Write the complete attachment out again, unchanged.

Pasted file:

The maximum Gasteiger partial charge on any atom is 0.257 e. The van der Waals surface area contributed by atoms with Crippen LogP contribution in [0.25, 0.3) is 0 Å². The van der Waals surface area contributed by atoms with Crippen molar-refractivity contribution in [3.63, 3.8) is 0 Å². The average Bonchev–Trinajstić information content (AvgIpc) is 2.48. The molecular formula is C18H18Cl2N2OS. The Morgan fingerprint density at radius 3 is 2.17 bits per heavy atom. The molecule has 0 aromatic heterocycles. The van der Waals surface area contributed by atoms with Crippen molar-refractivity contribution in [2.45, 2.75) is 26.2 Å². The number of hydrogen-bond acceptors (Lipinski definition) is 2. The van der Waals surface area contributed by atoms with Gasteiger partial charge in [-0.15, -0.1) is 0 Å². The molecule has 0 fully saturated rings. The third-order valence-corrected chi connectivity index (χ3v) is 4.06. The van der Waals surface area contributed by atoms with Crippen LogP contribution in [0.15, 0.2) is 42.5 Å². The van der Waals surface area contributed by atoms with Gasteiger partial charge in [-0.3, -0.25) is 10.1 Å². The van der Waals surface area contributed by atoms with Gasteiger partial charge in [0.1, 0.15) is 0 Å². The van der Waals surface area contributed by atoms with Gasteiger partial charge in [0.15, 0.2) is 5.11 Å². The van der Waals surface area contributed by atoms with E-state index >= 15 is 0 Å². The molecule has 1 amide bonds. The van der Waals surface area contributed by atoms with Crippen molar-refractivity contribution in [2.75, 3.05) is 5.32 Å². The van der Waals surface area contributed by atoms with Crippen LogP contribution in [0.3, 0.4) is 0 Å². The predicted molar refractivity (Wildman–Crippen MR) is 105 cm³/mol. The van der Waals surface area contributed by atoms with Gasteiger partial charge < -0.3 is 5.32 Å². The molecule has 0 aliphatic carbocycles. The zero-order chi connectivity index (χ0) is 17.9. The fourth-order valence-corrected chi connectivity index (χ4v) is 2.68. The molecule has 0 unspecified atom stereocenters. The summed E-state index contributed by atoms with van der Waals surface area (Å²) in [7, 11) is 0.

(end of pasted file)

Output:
The maximum Gasteiger partial charge on any atom is 0.257 e. The van der Waals surface area contributed by atoms with Crippen LogP contribution in [0.25, 0.3) is 0 Å². The van der Waals surface area contributed by atoms with Crippen molar-refractivity contribution in [3.63, 3.8) is 0 Å². The average Bonchev–Trinajstić information content (AvgIpc) is 2.48. The molecular formula is C18H18Cl2N2OS. The Morgan fingerprint density at radius 3 is 2.17 bits per heavy atom. The molecule has 0 aromatic heterocycles. The van der Waals surface area contributed by atoms with Crippen molar-refractivity contribution in [2.45, 2.75) is 26.2 Å². The number of hydrogen-bond acceptors (Lipinski definition) is 2. The van der Waals surface area contributed by atoms with Gasteiger partial charge in [-0.15, -0.1) is 0 Å². The molecule has 0 fully saturated rings. The third-order valence-corrected chi connectivity index (χ3v) is 4.06. The van der Waals surface area contributed by atoms with Crippen LogP contribution in [0.15, 0.2) is 42.5 Å². The van der Waals surface area contributed by atoms with Gasteiger partial charge in [-0.3, -0.25) is 10.1 Å². The van der Waals surface area contributed by atoms with Gasteiger partial charge in [0.1, 0.15) is 0 Å². The van der Waals surface area contributed by atoms with Gasteiger partial charge in [0.15, 0.2) is 5.11 Å². The van der Waals surface area contributed by atoms with E-state index >= 15 is 0 Å². The molecule has 1 amide bonds. The van der Waals surface area contributed by atoms with Crippen molar-refractivity contribution in [2.75, 3.05) is 5.32 Å². The van der Waals surface area contributed by atoms with Crippen LogP contribution in [0.3, 0.4) is 0 Å². The predicted molar refractivity (Wildman–Crippen MR) is 105 cm³/mol. The van der Waals surface area contributed by atoms with Gasteiger partial charge < -0.3 is 5.32 Å². The molecule has 0 aliphatic carbocycles. The zero-order chi connectivity index (χ0) is 17.9. The fourth-order valence-corrected chi connectivity index (χ4v) is 2.68. The molecule has 0 unspecified atom stereocenters. The summed E-state index contributed by atoms with van der Waals surface area (Å²) in [7, 11) is 0.